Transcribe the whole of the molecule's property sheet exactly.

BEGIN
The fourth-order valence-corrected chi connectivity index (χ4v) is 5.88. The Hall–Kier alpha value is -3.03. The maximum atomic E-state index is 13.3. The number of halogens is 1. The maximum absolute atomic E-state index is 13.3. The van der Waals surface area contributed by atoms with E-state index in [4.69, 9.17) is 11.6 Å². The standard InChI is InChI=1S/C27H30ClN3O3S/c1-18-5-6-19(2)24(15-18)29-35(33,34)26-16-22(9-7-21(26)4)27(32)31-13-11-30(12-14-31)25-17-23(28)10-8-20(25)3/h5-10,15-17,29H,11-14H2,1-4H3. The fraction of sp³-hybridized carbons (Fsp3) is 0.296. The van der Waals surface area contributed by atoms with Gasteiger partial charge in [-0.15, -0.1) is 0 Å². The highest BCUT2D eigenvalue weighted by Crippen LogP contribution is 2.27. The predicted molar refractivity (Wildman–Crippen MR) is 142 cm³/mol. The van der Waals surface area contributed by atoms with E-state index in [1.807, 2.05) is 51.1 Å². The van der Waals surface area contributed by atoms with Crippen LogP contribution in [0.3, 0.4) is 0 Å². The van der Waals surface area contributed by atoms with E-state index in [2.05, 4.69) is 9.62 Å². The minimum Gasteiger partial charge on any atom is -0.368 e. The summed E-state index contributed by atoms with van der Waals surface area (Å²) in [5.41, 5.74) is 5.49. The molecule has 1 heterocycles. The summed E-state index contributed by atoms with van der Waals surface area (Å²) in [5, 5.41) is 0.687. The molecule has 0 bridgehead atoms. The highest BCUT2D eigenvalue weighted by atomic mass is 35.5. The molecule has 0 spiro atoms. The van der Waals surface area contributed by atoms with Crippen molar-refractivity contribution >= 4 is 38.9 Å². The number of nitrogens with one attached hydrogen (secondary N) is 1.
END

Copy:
The fourth-order valence-corrected chi connectivity index (χ4v) is 5.88. The Hall–Kier alpha value is -3.03. The maximum atomic E-state index is 13.3. The number of halogens is 1. The maximum absolute atomic E-state index is 13.3. The van der Waals surface area contributed by atoms with E-state index in [4.69, 9.17) is 11.6 Å². The standard InChI is InChI=1S/C27H30ClN3O3S/c1-18-5-6-19(2)24(15-18)29-35(33,34)26-16-22(9-7-21(26)4)27(32)31-13-11-30(12-14-31)25-17-23(28)10-8-20(25)3/h5-10,15-17,29H,11-14H2,1-4H3. The fraction of sp³-hybridized carbons (Fsp3) is 0.296. The van der Waals surface area contributed by atoms with Gasteiger partial charge in [-0.15, -0.1) is 0 Å². The highest BCUT2D eigenvalue weighted by Crippen LogP contribution is 2.27. The predicted molar refractivity (Wildman–Crippen MR) is 142 cm³/mol. The van der Waals surface area contributed by atoms with E-state index in [1.807, 2.05) is 51.1 Å². The van der Waals surface area contributed by atoms with Crippen LogP contribution in [0.3, 0.4) is 0 Å². The van der Waals surface area contributed by atoms with E-state index in [2.05, 4.69) is 9.62 Å². The minimum Gasteiger partial charge on any atom is -0.368 e. The summed E-state index contributed by atoms with van der Waals surface area (Å²) in [5.41, 5.74) is 5.49. The molecule has 1 heterocycles. The summed E-state index contributed by atoms with van der Waals surface area (Å²) in [5, 5.41) is 0.687. The molecule has 0 bridgehead atoms. The highest BCUT2D eigenvalue weighted by atomic mass is 35.5. The molecule has 0 spiro atoms. The van der Waals surface area contributed by atoms with Crippen molar-refractivity contribution >= 4 is 38.9 Å². The number of nitrogens with one attached hydrogen (secondary N) is 1.